Tag Archives: control

Death by Suburb, David Goetz

I am reading a provocative and – so far – impressionable book.  Death by Suburb: How to keep the suburbs from killing your soul, by David Goetz.

It has more than a modicum of crossroads in my life.

In his second chapter, Goetz addresses the suburban “environmental toxin” (to my soul, that is) of CONTROL… the thought that I am in control of my life.  He proposes the simple spiritual practice of SILENCE/SOLITUDE as the challenger to self-sovereignty.  This is something I struggle with.  Constant activity which churns in tandem with my delusion of constant control.  According to Goetz, it is frivolous to fight our control-addiction by trying to control it! Try solitude.  Try nothing.  Stop.

You can’t live the deeper life and the busy life.  You get one but not the other. p.25

The deeper spiritual life is never a direct route.  If it were, religion in the suburbs would be the fast track to the Godhead.  In the toxic dump of efficiency and control, the first act must be countercultural – a decision not to act.  p.26

While outdoor solitude is a premium, it is not necessary for learning to uncover eternity in the ordinary… For spiritual development and entrance into the thicker, more reflective life, solitude is more inside space than outside space.  p.31

The life practice of solitude, then, is the opposite of my expectations of escape and rest or an immediate ushering into what I think is God’s presence.  It is more a discipline of struggle than it is of serenity.  It’s no formula for controlling my outer world or how I feel.  It’s the ongoing guerrilla war to loosen my choke hold on creating and gathering to myself the life I think I need.  I don’t pursue giving up control; I pursue the practice of solitude.  p.33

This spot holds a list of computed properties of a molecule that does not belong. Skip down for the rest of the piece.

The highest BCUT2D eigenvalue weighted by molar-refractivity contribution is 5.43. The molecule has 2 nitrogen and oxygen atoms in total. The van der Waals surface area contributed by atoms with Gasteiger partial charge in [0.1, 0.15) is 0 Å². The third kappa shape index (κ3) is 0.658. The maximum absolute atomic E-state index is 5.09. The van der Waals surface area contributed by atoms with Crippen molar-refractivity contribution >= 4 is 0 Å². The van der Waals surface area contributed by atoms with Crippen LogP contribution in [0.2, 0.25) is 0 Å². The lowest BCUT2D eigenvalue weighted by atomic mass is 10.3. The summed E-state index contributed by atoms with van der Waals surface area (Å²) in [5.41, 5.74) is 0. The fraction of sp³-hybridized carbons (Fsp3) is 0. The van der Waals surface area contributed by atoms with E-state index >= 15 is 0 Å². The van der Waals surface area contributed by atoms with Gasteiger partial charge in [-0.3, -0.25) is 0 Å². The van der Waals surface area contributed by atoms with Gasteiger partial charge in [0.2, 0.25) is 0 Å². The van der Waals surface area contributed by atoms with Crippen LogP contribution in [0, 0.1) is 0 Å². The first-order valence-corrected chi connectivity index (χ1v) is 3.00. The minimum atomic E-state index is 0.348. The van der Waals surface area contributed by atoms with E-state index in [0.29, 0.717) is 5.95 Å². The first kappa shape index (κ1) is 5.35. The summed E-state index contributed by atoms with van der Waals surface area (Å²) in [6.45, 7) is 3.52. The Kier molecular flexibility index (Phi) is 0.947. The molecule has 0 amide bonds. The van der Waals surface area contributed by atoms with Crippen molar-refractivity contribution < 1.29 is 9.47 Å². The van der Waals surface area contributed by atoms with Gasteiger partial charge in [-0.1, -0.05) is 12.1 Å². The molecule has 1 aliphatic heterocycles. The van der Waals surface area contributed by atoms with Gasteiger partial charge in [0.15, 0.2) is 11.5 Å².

Goetz quotes Henri Nouwen:

It’s not easy to sit and trust that in solitude God will speak to you – not as a magical voice but that he will let you know something gradually over the years.

To which I echo Goetz: “It’s the ‘over the years’ part that bothers me.

Believe it or not, before I posted this blog, I worked to sit in silence for 5 minutes.  5 minutes.  To stop controlling my schedule.  My to-do list.  My day.  My time.  I tried.  God’s 5 minutes.  His voice.  His Word (if he prompted me to turn to it.)  And its not that I don’t read, or study or pray as a regular spiritual discipline.  I have hours of concentrated ‘devotion’ each week.  It’s just that even in doing said things… I am rarely stopping.  Rarely still.  Rarely under the control of quiet.  There is a difference, I am finding.

I’m not much good at this solitude thing.  I guess I have control issues.

Lord, help me to know you here.  In the suburbs… at a different pace that sees you, and changes me.  You the sovereign king of the suburbs.   You put me here.  You are here.  Help me sit and see and savor and so move into this place knowing you… under your control.

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Letting Go, by Fenelon